Overview of Living Trusts

Revocable living trusts are the estate planning architecture of choice for the American middle class. The trust concept is derived from old English common law. The modern use of living trusts by estate planners started to blossom in Virginia in the 1990s and is in full swing in the 21st Century.

Permit life and death planning
  • Coupled with durable power of attorney they are the best incapacity planning,
  • Excellent vehicle to manage assets during health and disability, and
  • Avoid probate if fully funded.
  • Comprehensiveness
  • The living trust is part of a coordinated, comprehensive plan that also may include the following documents 
Ancillary Instruments
  • Pour-over will (in which the probate court funds an unfunded trust), 
  • Financial power of attorney (authorizing another to stand in place of the trust-maker as to financial and other decisions not governed by the trust), 
  • Health care power of attorney (which delegates control in medical decision-making), and 
  • Living will (permit die naturally terminal medical condition). 
Parties to a Trust

The trust is created by the maker of the trust (grantor or settlor) and controlled by a trustee for the benefit of the named beneficiaries. The grantor typically is typically the trustee and beneficiary of the trust during this person’s lifetime. 
Changeable While Alive

Living trusts are revocable legal instruments, which can be easily updated to accommodate changes in life and in the law. To adjust to the seasons of life, the trust should be updated every three years, or when changes occur in regard to medical condition, financial status, or the designation of trustees and beneficiaries. Estate planning is a process, not a transaction.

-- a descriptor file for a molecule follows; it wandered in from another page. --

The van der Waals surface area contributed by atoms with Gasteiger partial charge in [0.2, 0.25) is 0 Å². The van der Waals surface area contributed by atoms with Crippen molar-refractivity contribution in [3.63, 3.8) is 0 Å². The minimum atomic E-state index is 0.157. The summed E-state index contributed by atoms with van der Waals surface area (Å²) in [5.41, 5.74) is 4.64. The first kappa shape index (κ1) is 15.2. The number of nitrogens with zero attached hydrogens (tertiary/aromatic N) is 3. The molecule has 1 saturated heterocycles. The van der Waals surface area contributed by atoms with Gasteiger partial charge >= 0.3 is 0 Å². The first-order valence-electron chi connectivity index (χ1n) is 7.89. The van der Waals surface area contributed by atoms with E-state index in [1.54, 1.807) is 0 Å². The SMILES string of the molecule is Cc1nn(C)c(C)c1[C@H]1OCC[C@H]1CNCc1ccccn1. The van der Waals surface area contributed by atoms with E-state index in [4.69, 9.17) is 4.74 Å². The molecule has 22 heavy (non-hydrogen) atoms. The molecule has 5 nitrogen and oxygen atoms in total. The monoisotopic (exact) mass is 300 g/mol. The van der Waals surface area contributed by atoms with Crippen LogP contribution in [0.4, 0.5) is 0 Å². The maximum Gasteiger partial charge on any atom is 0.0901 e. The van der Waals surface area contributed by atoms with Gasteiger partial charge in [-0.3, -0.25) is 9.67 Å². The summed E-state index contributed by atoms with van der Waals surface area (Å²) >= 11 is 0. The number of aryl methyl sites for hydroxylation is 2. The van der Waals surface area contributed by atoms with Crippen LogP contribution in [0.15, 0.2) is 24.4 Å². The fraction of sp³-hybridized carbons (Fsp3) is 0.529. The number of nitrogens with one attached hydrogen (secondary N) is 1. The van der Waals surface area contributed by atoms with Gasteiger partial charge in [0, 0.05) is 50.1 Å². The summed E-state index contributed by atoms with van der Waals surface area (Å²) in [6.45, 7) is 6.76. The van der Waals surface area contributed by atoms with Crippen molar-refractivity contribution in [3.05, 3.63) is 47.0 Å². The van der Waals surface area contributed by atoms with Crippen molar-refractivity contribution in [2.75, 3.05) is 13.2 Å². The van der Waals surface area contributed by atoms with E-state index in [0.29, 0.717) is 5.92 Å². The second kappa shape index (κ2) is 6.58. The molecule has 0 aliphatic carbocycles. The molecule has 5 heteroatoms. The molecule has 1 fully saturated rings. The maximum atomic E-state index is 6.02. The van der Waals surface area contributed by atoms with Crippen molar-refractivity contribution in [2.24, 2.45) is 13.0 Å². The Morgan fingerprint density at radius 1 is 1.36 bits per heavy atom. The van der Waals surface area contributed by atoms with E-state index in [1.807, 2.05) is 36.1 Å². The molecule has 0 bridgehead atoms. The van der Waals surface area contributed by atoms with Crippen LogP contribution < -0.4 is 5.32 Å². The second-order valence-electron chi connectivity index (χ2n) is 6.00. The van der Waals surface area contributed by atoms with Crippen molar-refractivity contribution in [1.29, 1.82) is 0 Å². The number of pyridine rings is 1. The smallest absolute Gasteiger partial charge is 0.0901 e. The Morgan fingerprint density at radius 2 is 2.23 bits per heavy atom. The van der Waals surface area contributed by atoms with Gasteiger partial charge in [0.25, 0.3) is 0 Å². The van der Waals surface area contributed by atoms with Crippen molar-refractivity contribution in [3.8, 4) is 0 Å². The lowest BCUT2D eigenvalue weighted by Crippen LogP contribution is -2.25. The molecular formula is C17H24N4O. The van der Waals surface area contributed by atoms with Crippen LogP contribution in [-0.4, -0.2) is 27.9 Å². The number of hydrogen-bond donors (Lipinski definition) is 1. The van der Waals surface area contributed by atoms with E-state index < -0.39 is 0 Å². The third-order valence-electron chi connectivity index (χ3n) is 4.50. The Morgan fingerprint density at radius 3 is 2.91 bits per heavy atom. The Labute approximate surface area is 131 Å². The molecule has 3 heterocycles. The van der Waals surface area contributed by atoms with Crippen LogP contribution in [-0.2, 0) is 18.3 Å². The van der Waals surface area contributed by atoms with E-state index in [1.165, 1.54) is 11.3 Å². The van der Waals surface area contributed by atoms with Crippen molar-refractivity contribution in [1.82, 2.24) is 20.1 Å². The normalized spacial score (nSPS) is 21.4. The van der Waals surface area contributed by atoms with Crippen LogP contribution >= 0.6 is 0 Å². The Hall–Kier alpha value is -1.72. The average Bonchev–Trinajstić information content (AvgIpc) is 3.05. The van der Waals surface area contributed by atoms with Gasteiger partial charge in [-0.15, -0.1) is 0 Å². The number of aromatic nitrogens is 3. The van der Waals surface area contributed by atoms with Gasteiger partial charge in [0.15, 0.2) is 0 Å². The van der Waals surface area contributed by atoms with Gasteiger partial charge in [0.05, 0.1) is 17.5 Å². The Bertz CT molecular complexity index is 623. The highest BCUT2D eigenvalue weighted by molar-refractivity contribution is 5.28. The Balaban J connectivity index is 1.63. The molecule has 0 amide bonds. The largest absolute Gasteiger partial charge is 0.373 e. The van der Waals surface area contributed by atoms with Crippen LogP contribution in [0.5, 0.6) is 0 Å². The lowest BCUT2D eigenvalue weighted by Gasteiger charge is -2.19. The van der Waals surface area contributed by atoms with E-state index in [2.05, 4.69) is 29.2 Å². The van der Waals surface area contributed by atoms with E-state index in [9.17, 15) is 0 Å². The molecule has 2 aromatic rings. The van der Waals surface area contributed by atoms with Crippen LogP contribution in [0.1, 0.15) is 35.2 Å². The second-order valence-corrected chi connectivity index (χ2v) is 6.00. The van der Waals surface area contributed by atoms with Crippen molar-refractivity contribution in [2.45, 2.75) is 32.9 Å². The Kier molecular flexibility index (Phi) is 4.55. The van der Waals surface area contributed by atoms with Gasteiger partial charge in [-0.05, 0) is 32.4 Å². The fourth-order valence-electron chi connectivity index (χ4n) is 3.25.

This author views the maker of the trust as being in control both during life and after death. While alive and well, the trust-maker (grantor, settlor) is in control of trust assets and in maximum control possible in case of long term care. The trust-maker handpicks the trustee – usually a spouse, family member, friend, or corporate trustee who takes charge at time of disability and death. A living trust coupled with a fresh and detailed durable financial power of attorney extends maximum control during long term care. Without further elder law planning, however, the trust will not be asset protected from nursing home expenses. 

Favored Disability Planning

The mechanics of transfer of control are handled by a disability panel comprised of the disability trustee plus a doctor. In addition to the client’s attending physician, a doctor, who specializes in treating the medical condition causing the disability, determines when trust control passes due to a disability. This hopefully avoids the expense of a conservator proceeding. 

In addition, the trust provides client-drafted written instructions, or trust guidelines. The guidelines set the standard, that during long term care situation, one’s wishes will be carried out in regard to being treated with respect and dignity, staying in one’s own home (and not a nursing home), and preventing social isolation for as long as practically possible. This makes a trust often appropriate for an older adult, who is single by virtue of pre-deceasing a spouse, of divorce, or by marital choice, as well as for married and unmarried couples.